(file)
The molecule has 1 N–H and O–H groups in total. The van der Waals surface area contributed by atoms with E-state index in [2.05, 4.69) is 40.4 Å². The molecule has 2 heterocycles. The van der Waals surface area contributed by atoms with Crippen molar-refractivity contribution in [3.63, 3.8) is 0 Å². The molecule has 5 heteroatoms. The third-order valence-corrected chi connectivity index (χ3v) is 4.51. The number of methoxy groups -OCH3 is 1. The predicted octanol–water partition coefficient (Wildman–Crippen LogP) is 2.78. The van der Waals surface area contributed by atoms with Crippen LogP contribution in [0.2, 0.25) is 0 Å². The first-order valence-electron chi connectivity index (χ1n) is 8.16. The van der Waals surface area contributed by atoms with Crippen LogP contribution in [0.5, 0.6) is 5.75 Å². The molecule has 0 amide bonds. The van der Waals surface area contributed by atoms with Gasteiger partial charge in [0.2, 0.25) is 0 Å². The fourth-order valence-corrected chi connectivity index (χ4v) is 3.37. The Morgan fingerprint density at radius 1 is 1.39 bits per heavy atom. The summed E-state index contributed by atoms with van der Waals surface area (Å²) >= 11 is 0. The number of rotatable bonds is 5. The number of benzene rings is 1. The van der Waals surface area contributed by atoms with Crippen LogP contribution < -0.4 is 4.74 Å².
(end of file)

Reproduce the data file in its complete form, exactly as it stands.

The molecule has 1 N–H and O–H groups in total. The van der Waals surface area contributed by atoms with E-state index in [2.05, 4.69) is 40.4 Å². The molecule has 2 heterocycles. The van der Waals surface area contributed by atoms with Crippen molar-refractivity contribution in [3.63, 3.8) is 0 Å². The molecule has 5 heteroatoms. The third-order valence-corrected chi connectivity index (χ3v) is 4.51. The number of methoxy groups -OCH3 is 1. The predicted octanol–water partition coefficient (Wildman–Crippen LogP) is 2.78. The van der Waals surface area contributed by atoms with Crippen LogP contribution in [0.2, 0.25) is 0 Å². The first-order valence-electron chi connectivity index (χ1n) is 8.16. The van der Waals surface area contributed by atoms with Crippen LogP contribution in [0.5, 0.6) is 5.75 Å². The molecule has 0 amide bonds. The van der Waals surface area contributed by atoms with Gasteiger partial charge in [0.2, 0.25) is 0 Å². The fourth-order valence-corrected chi connectivity index (χ4v) is 3.37. The Morgan fingerprint density at radius 1 is 1.39 bits per heavy atom. The summed E-state index contributed by atoms with van der Waals surface area (Å²) >= 11 is 0. The number of rotatable bonds is 5. The number of benzene rings is 1. The van der Waals surface area contributed by atoms with Crippen LogP contribution < -0.4 is 4.74 Å².